Computer scientist Craig Wright's one-man mission to prove to the courts that he is the elusive creator of bitcoin came to an end Thursday as a London judge rejected his claim in one of the most-discussed intellectual property cases in the English courts. Here, Law360 looks back at the history of Wright's claims.

  • March 14, 2024

    Wright Is Not The Inventor Of Bitcoin, Judge Rules

    A London judge ruled Thursday that Australian computer scientist Craig Wright is not the pseudonymous inventor of bitcoin, ruling that the evidence against his claim to be Satoshi Nakamoto was "overwhelming."

  • March 13, 2024

    Developer Of The Witcher Loses EU TM For Gwent Card Game

    The developer behind popular video game title The Witcher has lost protections over a "G" logo for its Gwent card game after a European Union appeals panel ruled that the company had failed to put the trademark to use.

  • March 13, 2024

    Advertising Co. Appeals Loss Over Rival's Billboard Tech IP

    Sports advertising firm Supponor on Wednesday fought to overturn a finding that it had infringed a rival's patent for moving digital billboard displays, saying its technology can't infringe because it's an obvious extension of its own previous patent.

  • March 13, 2024

    Medical Device Maker Sues Rival Over Bladder Stone Tech

    A Chinese medical device maker has accused a rival of infringing its patented suction device to remove bladder stones by marketing a similar-looking sheath at an annual industry conference.

  • March 13, 2024

    EasyGroup Fights Beauty Retailer Over easyCOSMETIC TM

    EasyGroup has accused beauty products retailer easyCOSMETIC of infringing its easyJet trademark, arguing in a London court on Wednesday that the online store's logo is leading customers to falsely believe it is associated with the group.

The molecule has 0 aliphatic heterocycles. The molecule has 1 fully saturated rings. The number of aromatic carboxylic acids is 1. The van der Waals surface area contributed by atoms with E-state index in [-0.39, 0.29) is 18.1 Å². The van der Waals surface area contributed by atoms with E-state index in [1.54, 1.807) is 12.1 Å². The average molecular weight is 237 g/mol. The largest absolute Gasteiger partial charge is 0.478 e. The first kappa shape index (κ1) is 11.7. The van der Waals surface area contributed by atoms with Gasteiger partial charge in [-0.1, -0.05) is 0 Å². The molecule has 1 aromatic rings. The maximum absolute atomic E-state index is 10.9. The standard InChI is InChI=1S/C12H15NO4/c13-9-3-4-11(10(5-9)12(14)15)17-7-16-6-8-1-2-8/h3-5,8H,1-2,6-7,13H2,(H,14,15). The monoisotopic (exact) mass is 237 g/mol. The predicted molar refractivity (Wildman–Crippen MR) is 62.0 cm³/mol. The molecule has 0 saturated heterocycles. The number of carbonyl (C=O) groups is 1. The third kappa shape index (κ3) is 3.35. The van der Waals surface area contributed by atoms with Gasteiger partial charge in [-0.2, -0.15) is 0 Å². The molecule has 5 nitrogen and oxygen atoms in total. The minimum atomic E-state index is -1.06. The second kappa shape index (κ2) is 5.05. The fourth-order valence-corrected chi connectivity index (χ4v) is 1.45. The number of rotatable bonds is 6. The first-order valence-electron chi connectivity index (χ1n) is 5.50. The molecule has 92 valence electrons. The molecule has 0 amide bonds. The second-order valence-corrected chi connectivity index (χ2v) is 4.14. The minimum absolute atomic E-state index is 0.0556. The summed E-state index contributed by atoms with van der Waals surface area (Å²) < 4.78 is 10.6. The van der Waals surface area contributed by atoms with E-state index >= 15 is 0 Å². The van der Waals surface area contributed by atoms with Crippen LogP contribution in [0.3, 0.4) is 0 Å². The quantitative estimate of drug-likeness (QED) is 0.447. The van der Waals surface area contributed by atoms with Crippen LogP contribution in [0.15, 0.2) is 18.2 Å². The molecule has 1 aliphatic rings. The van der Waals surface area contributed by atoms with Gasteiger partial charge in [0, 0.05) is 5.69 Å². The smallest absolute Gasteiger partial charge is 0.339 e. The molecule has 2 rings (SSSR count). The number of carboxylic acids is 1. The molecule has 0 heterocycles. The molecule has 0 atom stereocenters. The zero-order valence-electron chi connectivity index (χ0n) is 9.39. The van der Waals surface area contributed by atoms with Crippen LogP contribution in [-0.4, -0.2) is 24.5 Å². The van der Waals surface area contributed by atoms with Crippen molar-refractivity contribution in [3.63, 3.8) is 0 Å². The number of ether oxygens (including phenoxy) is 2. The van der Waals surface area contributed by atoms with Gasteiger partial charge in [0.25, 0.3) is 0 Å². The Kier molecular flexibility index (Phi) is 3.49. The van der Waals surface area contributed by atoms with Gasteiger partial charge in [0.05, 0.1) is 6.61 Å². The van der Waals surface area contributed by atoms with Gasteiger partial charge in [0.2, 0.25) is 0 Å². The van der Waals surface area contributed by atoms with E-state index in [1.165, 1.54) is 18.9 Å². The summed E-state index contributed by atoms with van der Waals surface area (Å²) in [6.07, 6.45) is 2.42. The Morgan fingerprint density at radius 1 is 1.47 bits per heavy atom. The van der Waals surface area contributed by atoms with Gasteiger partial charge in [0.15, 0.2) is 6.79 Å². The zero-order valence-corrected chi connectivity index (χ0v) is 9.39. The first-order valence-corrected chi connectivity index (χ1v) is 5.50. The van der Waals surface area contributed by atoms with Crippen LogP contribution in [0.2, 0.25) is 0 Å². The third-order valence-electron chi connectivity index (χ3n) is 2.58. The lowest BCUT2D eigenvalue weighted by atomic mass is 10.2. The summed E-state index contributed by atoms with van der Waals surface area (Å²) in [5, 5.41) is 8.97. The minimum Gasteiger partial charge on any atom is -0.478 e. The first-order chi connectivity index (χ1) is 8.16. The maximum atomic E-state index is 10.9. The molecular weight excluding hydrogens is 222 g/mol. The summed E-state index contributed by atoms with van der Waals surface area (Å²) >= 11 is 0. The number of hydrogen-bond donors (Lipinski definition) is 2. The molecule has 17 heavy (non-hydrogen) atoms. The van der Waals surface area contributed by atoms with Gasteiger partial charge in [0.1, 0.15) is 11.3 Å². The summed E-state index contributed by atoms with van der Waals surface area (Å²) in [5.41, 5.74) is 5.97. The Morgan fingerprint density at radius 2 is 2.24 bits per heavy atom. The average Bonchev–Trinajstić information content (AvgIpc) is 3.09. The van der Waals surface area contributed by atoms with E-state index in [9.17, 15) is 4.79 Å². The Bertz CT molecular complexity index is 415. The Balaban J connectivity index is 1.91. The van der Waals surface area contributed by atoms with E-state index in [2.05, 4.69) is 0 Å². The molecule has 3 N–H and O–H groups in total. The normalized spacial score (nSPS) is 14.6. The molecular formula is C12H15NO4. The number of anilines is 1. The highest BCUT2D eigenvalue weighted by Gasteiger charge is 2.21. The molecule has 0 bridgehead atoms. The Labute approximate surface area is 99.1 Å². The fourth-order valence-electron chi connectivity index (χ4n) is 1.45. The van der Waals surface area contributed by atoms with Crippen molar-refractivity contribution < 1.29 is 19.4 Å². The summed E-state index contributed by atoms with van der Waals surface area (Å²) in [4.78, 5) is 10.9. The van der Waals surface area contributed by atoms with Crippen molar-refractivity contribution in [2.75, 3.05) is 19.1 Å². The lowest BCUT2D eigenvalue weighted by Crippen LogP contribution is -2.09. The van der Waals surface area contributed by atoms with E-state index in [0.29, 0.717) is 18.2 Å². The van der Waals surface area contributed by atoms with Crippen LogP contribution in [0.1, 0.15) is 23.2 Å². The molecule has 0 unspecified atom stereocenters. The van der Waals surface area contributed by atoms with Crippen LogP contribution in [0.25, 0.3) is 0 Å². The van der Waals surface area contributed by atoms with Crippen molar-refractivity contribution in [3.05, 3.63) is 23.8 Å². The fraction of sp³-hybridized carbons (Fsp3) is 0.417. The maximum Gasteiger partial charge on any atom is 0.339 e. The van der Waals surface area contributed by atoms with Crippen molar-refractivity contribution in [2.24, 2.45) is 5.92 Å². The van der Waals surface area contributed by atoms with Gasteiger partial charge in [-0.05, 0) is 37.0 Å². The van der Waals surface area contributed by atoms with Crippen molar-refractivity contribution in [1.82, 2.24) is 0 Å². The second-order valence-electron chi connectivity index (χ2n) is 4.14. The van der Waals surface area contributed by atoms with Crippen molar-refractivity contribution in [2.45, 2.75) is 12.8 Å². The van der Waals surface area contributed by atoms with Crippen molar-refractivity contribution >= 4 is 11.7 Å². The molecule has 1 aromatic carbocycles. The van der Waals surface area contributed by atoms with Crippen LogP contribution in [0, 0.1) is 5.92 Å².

• March 13, 2024

    Security Tech Biz Claims $12.5M For 'Obsolete' CCTV Software

    A Taiwanese security technology company has countersued an AI video analytics business for $12.5 million over a deal to buy the rights to CCTV-analyzing technology, arguing that the software it bought was "near obsolete."

  • March 13, 2024

    Boston Scientific Gets Heart Valve Patent On Appeal

    Boston Scientific has convinced European officials to grant it a patent over a stent valve based on an amendment that specified the use of a biomedical textile, which finally meant the invention was new.

  • March 13, 2024

    EU Parliament Overwhelmingly Passes Landmark AI Law

    European Union lawmakers voted overwhelmingly on Wednesday in favor of a first-of-its-kind artificial intelligence law, in a bid to help facilitate innovation while safeguarding the bloc's fundamental rights.

  • March 12, 2024

    Rihanna Instagram Ruling A Warning Shot For Brand Collabs

    Puma's delay in securing design rights for one of its shoes after then-creative director Rihanna posted images showing off the sneakers poses a warning for brands to consider intellectual property protections prior to striking a deal with famous collaborators.

  • March 12, 2024

    Ericsson Fights To Fend Off Lenovo FRAND Battle In UK

    Ericsson asked a London court on Tuesday to reject Lenovo's request for fair rates for the use of each other's patents to be set in the U.K., arguing that the Chinese tech giant was forum shopping to disturb ongoing proceedings in the U.S.

  • March 12, 2024

    Volvo Hits The Brakes On Polish Car Co.'s 'Vosco' TM

    Volvo has persuaded European intellectual property officials to reject a bid by a Polish car manufacturer to get trademark protection for "Vosco Automotive" because it would exploit the Swedish auto giant's renown.